Everybody has seen or heard about Persian rugs. Throughout the world there are many different types of rugs being produced; some hand tufted or hand knotted, power loomed to hand loomed, flat or piled and in a huge array of materials. Persian rugs are often identified as being hand knotted which means that a loom is used with threads around it and each knot is tied by hand around these threads. They range in size from huge rugs which can fill a conference room to small mats. They are often identified by a floral design and a border surrounding a traditional central medallion. Common colours are cream, red and blue but today, almost any colours are used.

The historical name for Iran was Persia which was derived from the Pars tribe. In 1935, the name was formally changed to Iran. The reputation of Persian rugs as being hardy and luxurious floor decorations dates back at least 150 years – it was around this time that they became a popular export. All things oriental became a trend among the wealthy in the 19th century and Persian rugs were a social marker in these homes. During this period, they were seen as an investment. As well as being popular for their looks because of their deep pile and rich colours, such as vibrant green and pink rugs, the rugs offered comfort and insulation on stone or wooden floors in the days before fitted carpets.

Often rugs made anywhere from China to Turkey are loosely known as Persian. This is not the case, and if a rug is not made in Iran it should be called by the country it originated in – Chinese, Pakistani, Tibetan, Turkish, Afghan, Nepalese, Indian and Caucasian or labelled as Oriental.

Persian rug copies have flooded the market due to a much lower cost which isn’t a bad thing. Labour and material prices are the reason that these copies can be sold so much cheaper. They are still created using the same techniques as that of the weavers in Persia and with the same materials and designs, often the hand knotting technique is the same, but should still be called Oriental. The quality is more often than not, nowhere near the same! The craftsmanship, Iranian wool and stunning dyes ( which are all natural and are derived from rocks, leaves, plants, trees and roots) offer a far superior rug.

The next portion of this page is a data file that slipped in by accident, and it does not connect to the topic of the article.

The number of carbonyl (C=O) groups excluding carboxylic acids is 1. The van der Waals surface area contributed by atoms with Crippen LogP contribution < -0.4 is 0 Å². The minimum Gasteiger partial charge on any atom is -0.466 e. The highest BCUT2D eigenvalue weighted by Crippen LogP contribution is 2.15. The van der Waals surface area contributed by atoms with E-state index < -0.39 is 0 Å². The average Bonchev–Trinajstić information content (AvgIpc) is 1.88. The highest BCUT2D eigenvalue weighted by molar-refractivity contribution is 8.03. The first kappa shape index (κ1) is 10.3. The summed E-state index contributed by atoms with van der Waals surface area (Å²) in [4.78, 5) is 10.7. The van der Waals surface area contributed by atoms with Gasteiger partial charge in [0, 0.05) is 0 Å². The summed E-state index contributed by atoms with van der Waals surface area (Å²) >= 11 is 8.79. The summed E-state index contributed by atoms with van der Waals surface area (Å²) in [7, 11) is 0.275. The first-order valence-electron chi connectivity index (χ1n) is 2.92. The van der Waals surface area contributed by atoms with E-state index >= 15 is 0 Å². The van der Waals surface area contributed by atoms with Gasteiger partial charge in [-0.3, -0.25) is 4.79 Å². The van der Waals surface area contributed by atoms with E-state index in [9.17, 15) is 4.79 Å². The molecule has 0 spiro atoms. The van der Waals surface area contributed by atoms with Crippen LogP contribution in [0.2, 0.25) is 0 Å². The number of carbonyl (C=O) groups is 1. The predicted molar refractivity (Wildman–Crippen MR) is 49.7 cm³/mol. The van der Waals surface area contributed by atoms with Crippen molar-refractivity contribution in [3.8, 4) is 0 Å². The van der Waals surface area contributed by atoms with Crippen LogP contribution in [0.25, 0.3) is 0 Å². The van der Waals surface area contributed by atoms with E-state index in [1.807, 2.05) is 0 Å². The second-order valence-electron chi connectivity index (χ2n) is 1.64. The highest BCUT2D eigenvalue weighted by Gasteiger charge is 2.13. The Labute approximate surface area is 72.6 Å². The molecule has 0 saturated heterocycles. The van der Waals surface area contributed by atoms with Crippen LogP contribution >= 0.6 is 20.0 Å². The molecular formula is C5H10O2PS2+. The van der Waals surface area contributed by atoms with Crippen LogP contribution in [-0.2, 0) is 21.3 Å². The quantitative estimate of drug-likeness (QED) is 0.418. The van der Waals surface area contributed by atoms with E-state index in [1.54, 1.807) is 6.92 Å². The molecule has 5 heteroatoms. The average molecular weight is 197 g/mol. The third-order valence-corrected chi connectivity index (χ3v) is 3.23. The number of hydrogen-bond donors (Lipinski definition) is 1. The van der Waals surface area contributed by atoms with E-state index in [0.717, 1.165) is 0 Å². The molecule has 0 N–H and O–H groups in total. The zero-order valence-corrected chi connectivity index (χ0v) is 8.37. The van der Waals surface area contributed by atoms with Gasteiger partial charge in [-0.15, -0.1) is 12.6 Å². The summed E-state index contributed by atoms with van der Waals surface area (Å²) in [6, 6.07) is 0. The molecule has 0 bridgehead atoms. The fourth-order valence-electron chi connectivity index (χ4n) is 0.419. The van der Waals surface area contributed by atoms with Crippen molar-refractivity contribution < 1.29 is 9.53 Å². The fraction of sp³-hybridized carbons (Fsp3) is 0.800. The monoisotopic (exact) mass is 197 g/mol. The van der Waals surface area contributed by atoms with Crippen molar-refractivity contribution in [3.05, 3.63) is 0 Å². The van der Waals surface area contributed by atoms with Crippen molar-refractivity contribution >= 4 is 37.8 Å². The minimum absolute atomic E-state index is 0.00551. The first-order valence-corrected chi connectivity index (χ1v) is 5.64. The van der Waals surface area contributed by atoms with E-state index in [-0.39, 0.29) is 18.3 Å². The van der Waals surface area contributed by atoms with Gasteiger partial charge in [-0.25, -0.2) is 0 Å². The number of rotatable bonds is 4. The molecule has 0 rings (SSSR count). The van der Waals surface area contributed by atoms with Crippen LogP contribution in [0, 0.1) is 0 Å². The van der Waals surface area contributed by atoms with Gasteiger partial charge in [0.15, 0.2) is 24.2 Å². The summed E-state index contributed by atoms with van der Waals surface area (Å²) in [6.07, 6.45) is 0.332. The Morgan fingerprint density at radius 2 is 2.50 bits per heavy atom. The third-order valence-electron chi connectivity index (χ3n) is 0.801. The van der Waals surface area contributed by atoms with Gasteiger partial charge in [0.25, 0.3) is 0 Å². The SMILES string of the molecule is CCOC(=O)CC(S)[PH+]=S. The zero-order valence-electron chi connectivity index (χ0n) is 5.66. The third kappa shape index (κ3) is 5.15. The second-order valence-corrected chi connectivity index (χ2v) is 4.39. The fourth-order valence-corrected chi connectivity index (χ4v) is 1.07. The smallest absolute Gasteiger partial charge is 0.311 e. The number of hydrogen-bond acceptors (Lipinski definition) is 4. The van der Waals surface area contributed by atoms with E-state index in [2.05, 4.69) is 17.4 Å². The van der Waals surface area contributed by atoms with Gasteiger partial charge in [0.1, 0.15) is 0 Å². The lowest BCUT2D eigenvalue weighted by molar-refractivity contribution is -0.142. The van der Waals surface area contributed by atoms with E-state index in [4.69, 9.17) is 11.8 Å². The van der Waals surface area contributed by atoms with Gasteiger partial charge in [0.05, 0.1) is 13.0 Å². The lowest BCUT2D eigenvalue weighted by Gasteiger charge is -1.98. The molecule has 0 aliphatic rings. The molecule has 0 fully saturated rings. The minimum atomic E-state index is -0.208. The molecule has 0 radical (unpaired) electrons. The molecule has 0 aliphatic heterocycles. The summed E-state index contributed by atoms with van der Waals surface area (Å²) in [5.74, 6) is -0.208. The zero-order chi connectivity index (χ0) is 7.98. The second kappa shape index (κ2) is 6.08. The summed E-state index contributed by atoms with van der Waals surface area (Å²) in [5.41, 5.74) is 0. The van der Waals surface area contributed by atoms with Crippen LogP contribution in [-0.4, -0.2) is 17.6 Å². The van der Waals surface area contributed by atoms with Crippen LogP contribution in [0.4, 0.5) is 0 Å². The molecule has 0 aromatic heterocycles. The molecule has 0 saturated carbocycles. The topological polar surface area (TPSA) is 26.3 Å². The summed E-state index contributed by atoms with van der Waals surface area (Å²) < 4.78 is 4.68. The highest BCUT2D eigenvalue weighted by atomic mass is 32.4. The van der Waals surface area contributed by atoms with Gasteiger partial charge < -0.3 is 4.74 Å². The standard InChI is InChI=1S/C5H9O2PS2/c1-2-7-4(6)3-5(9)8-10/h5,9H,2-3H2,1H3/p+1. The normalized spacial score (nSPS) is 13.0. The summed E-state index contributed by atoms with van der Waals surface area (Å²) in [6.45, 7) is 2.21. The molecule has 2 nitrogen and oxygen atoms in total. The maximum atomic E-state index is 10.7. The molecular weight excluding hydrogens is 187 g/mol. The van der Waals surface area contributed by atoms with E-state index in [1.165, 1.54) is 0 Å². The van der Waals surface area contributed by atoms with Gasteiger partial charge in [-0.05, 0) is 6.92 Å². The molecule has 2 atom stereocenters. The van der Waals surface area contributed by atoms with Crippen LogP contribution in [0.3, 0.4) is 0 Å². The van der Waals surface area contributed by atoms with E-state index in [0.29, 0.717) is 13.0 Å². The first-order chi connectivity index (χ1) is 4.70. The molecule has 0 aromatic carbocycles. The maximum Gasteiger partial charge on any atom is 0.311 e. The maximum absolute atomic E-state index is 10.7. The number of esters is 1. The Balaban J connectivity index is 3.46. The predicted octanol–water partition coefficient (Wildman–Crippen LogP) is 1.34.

The difference between rugs made outside of Iran are quite obvious, Pakistani rugs are flat and too dry, the dry wool and chunky rugs are usually Indian and the rugs that look machine made due to their meticulousness are Chinese. The upside of this is that the cost of purchasing one of these will cost 25-50% less than a genuine rug from Iran which is of much more high quality. These copies can still look great but may not offer the depth and intricacy of an original.

If your rug is from Iran only, it is Persian. From anywhere else, Near, Middle and Far East countries you have an Oriental rug.